HEALTH & FITNESS
Cancer cells deploy 'drones' to battle immune system
Cancer cells release biological "drones" to attack and tire the immune system before the latter gets a chance to fight off tumours, say scientists.
The study, published in the journal Nature, shows that far for being just a lump of cells growing out of control, cancer cells participate in active combat with the immune system for their own survival.
The small vesicles called exosomes circulating in the blood and armed with proteins called PD-L1 that cause T cells to tire before they have a chance to reach the tumour and do battle, according to researchers from the University of Pennsylvania in the US.
While primarily focused on metastatic melanoma, the team found that breast and lung cancer also release the PD-L1-carrying exosomes.
The research offers a paradigm-shifting picture of how cancers take a systemic approach to suppressing the immune system.
In addition, it also points to a new way to predict which cancer patients will respond to anti-PD1 therapy that disrupts immune suppression to fight tumours and a means of tracking the effectiveness of such therapies.
"Immunotherapies are life-saving for many patients with metastatic melanoma, but about 70 per cent of these patients don't respond," said Wei Guo, a professor at University of Pennsylvania.
"These treatments are costly and have toxic side effects so it would be very helpful to know which patients are going to respond," said Guo.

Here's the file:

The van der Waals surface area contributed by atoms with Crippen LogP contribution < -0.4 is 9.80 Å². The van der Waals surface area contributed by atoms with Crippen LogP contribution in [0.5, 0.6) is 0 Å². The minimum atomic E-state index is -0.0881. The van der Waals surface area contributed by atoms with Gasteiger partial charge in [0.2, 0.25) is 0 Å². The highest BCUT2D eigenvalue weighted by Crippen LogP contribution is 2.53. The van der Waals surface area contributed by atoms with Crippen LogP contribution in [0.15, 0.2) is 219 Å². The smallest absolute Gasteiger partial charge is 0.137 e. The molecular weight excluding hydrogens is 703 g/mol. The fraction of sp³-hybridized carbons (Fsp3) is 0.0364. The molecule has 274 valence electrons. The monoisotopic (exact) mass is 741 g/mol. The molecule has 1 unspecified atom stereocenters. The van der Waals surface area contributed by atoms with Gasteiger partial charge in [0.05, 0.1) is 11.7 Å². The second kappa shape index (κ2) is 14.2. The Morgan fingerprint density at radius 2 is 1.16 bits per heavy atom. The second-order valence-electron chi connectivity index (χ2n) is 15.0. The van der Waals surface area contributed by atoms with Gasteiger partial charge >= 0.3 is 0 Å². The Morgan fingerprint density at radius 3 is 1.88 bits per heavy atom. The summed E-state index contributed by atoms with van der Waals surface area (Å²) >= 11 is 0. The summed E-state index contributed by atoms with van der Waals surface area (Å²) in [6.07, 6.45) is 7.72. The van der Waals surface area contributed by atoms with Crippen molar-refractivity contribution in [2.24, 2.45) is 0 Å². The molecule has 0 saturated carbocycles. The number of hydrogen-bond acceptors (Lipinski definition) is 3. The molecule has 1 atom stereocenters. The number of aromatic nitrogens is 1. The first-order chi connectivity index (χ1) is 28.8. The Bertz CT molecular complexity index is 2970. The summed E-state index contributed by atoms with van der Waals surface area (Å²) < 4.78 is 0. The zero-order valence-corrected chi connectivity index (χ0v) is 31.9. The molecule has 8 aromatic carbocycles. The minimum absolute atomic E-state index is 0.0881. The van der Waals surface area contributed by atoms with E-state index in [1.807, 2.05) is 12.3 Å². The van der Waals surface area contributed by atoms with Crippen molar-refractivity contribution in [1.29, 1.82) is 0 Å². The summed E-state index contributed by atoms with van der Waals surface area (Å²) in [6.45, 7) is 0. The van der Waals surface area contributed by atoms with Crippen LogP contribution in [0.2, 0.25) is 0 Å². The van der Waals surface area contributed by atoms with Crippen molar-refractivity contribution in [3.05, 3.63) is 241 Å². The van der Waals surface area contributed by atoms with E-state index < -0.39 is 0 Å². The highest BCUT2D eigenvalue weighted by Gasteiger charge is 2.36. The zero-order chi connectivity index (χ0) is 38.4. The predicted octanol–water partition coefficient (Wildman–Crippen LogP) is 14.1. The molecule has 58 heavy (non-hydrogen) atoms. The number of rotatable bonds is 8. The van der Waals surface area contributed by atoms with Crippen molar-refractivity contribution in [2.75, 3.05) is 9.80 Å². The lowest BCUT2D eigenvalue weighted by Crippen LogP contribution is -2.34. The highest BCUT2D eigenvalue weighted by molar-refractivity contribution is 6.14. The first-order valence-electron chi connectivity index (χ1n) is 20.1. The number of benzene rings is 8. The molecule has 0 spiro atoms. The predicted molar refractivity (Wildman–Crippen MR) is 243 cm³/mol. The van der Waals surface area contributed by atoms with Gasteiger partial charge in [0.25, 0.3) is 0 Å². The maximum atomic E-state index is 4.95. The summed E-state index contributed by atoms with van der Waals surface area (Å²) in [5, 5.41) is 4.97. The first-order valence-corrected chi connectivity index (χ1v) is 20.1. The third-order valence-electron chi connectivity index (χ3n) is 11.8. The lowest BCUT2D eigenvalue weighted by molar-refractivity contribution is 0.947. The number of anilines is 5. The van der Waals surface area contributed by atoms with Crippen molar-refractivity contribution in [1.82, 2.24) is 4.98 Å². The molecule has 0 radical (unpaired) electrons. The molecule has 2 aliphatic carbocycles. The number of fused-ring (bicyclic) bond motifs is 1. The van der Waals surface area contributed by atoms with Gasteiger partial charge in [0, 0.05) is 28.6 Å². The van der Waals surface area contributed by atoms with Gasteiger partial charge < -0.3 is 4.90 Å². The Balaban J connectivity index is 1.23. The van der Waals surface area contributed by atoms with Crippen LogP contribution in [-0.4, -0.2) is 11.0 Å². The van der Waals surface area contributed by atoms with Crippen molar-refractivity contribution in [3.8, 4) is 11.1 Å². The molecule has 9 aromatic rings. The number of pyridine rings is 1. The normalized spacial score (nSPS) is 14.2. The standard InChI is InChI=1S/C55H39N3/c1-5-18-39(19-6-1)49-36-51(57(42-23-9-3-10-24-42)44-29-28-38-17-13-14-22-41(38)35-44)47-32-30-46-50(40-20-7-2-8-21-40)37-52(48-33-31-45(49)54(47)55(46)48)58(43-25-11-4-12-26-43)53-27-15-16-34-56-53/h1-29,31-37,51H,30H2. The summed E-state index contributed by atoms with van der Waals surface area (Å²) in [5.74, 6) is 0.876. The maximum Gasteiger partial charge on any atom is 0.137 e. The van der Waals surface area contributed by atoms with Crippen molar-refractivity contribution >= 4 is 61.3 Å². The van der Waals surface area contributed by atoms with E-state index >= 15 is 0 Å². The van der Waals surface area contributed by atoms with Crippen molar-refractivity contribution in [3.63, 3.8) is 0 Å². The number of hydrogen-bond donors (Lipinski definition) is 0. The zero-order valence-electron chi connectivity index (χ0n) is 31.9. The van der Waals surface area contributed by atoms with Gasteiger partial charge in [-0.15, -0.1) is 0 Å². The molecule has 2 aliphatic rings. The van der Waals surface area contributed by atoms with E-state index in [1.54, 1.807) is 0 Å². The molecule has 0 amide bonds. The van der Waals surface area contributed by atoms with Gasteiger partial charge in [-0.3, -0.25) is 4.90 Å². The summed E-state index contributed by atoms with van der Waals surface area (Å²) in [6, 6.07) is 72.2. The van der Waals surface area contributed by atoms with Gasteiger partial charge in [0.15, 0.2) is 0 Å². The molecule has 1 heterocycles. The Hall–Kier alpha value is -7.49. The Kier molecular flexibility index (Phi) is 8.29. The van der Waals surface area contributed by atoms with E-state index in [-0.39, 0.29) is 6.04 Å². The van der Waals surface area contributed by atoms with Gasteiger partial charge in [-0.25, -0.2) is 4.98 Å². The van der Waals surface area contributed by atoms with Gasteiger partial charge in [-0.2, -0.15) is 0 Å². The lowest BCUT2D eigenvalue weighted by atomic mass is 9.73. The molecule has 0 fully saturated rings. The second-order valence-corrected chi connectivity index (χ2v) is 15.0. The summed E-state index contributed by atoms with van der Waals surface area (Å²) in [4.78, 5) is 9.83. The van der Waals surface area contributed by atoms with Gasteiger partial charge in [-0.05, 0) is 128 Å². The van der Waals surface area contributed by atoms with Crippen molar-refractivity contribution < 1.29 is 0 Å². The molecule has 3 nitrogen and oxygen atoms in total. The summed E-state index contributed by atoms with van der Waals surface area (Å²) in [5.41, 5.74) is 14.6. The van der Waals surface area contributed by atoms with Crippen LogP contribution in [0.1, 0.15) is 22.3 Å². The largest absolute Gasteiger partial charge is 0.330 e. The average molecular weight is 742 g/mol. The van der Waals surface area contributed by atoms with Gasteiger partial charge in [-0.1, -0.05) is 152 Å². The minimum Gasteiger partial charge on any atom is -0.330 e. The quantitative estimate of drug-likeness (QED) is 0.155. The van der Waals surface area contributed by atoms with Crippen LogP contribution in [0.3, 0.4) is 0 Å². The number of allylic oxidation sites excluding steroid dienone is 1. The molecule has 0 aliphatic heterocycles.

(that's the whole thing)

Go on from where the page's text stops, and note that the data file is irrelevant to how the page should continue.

"Identification of a biomarker in the bloodstream could potentially help make early predictions about which patients will respond, and, later on, could offer patients and their doctors a way to monitor how well their treatment is working," he said.
One of the most successful innovations in cancer therapy has been the use of checkpoint inhibitor drugs, which are designed to block attempts by cancer cells to suppress the immune system to allow tumours to thrive and spread.
One of the primary targets for this class of drugs is PD-1, a protein on the surface of T cells. On tumour cells, they express a counterpart molecule called PD-L1, which interacts with the PD-1 protein on T cells, effectively turning off that cell's anti-cancer response.
Blocking that interaction using checkpoint inhibitors reinvigorates T cells, allowing them to unleash their cancer-killing power on the tumour.
While it was known that cancer cells carried PD-L1 on their surface, researchers found that exosomes from human melanoma cells also carried PD-L1 on their surface.
Exosomal PD-L1 can directly bind to and inhibit T cell functions. Identification of the exosomal PD-L1 secreted by tumour cells provides a major update to the immune checkpoint mechanism, and offers novel insight into tumour immune evasion.
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